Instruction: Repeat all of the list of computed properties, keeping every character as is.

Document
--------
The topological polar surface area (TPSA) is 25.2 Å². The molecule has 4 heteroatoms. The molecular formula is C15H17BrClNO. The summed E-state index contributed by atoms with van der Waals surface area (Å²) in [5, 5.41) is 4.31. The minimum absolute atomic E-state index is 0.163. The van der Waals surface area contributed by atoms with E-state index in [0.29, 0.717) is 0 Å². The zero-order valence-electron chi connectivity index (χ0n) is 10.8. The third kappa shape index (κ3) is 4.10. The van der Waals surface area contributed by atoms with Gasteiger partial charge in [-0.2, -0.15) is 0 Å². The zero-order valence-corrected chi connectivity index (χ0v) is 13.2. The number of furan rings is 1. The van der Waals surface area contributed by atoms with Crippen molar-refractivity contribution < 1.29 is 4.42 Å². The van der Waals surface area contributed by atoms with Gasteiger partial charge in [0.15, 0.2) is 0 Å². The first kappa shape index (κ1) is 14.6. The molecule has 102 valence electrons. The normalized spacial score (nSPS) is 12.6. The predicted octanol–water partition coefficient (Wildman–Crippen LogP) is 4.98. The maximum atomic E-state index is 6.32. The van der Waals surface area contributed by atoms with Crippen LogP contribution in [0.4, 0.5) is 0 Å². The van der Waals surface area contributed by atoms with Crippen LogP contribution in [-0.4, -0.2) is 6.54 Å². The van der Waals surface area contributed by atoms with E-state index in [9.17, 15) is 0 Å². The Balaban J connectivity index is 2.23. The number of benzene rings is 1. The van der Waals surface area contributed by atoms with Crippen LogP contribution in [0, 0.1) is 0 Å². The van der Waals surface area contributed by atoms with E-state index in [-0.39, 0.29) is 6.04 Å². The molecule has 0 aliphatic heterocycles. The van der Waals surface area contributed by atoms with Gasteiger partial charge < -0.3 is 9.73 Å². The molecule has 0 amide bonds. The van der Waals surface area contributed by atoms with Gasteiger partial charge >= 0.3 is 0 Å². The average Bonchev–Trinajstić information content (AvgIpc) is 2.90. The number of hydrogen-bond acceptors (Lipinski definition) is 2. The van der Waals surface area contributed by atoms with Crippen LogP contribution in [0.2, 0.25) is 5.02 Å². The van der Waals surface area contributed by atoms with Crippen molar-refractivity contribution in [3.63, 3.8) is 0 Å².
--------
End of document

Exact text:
The topological polar surface area (TPSA) is 25.2 Å². The molecule has 4 heteroatoms. The molecular formula is C15H17BrClNO. The summed E-state index contributed by atoms with van der Waals surface area (Å²) in [5, 5.41) is 4.31. The minimum absolute atomic E-state index is 0.163. The van der Waals surface area contributed by atoms with E-state index in [0.29, 0.717) is 0 Å². The zero-order valence-electron chi connectivity index (χ0n) is 10.8. The third kappa shape index (κ3) is 4.10. The van der Waals surface area contributed by atoms with Gasteiger partial charge in [-0.2, -0.15) is 0 Å². The zero-order valence-corrected chi connectivity index (χ0v) is 13.2. The number of furan rings is 1. The van der Waals surface area contributed by atoms with Crippen molar-refractivity contribution < 1.29 is 4.42 Å². The van der Waals surface area contributed by atoms with Gasteiger partial charge in [0.15, 0.2) is 0 Å². The first kappa shape index (κ1) is 14.6. The molecule has 102 valence electrons. The normalized spacial score (nSPS) is 12.6. The predicted octanol–water partition coefficient (Wildman–Crippen LogP) is 4.98. The maximum atomic E-state index is 6.32. The van der Waals surface area contributed by atoms with Crippen LogP contribution in [0.4, 0.5) is 0 Å². The van der Waals surface area contributed by atoms with Crippen LogP contribution in [-0.4, -0.2) is 6.54 Å². The van der Waals surface area contributed by atoms with E-state index in [9.17, 15) is 0 Å². The Balaban J connectivity index is 2.23. The number of benzene rings is 1. The van der Waals surface area contributed by atoms with Crippen LogP contribution in [0, 0.1) is 0 Å². The van der Waals surface area contributed by atoms with E-state index in [-0.39, 0.29) is 6.04 Å². The molecule has 0 aliphatic heterocycles. The van der Waals surface area contributed by atoms with Gasteiger partial charge < -0.3 is 9.73 Å². The molecule has 0 amide bonds. The van der Waals surface area contributed by atoms with Gasteiger partial charge >= 0.3 is 0 Å². The average Bonchev–Trinajstić information content (AvgIpc) is 2.90. The number of hydrogen-bond acceptors (Lipinski definition) is 2. The van der Waals surface area contributed by atoms with Crippen LogP contribution in [0.2, 0.25) is 5.02 Å². The van der Waals surface area contributed by atoms with Crippen molar-refractivity contribution in [3.63, 3.8) is 0 Å².